Physicist Nathaniel Gabor at the University of California, Riverside, has been awarded a $7.5 million grant from the Department of Defense to establish a Multidisciplinary University Research Initiatives (MURI) center called the Center for Quantum Vibronics in Energy and Time (QuVET) on campus. This groundbreaking initiative involves collaborating with esteemed scientists from UCR, Caltech, MIT, and Columbia University, focusing on exploring quantum vibronics. This field studies the transitions between molecular energy states that are important for energy harvesting technologies. QuVET aims to harness the intricate interplay of vibrational and electronic transitions in materials, drawing inspiration from natural photosynthesis to enhance energy efficiency in future technologies. Under Gabor’s leadership as the principal investigator, the center aspires to become a leading scientific and technological hub for quantum vibronics, potentially catalyzing a new era of science where disciplines such as biology, physics, and chemistry converge through the lens of quantum mechanics. This venture promises to advance fundamental science and technology and offers unique research and educational opportunities for students at UCR.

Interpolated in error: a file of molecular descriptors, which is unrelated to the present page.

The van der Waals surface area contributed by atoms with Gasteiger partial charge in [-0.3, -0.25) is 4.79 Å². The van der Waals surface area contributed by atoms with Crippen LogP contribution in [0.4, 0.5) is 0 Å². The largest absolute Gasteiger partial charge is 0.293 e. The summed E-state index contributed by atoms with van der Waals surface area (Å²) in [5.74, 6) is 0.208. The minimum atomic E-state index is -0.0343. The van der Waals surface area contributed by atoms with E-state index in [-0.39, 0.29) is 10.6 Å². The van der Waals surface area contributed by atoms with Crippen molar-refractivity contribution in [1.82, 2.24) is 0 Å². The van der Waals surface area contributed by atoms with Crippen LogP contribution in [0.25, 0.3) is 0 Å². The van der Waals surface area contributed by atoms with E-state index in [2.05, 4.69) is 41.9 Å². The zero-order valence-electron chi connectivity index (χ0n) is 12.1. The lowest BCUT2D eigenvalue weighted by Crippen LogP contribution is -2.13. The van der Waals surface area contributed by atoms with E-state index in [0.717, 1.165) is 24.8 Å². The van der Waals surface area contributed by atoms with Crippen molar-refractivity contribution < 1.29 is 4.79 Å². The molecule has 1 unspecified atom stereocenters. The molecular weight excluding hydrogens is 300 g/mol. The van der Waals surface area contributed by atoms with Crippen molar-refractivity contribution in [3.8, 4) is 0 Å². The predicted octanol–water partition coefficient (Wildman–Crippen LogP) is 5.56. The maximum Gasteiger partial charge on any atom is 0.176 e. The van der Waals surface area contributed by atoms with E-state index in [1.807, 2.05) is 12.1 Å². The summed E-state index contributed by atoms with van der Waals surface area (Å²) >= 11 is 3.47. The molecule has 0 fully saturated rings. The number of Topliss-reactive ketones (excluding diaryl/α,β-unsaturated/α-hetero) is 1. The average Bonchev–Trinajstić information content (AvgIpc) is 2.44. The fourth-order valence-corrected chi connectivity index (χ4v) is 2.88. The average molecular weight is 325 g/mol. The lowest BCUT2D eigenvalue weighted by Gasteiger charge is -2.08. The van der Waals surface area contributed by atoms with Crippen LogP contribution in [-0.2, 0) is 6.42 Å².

Tokyo Institute of Technology Discovers a Hidden Quantum Critical Point in Two-Dimensional Superconductors

Tokyo Institute of Technology Ranking, Address, & Facts

Researchers at the Tokyo Institute of Technology have made a new advancement in understanding superconductivity by detecting weak fluctuations that precede the superconducting state in molybdenum-germanium thin films. Meticulous thermoelectric effect measurements across a broad spectrum of magnetic fields and temperatures—from well above the superconducting transition temperature down to near absolute zero—unveiled the entire landscape of superconducting fluctuations. This breakthrough has identified a quantum critical point associated with the anomalous metallic state, a mystery in two-dimensional superconductivity unresolved for three decades. Their findings were published in Nature Communications, challenging previous methodologies that relied on electrical resistivity measurements. This research sheds light on the nuanced behaviors of superconducting fluctuations. It sets a new standard for investigating the thermoelectric effects in superconductors, promising advancements in electric cooling systems, and further exploration of superconductivity phenomena.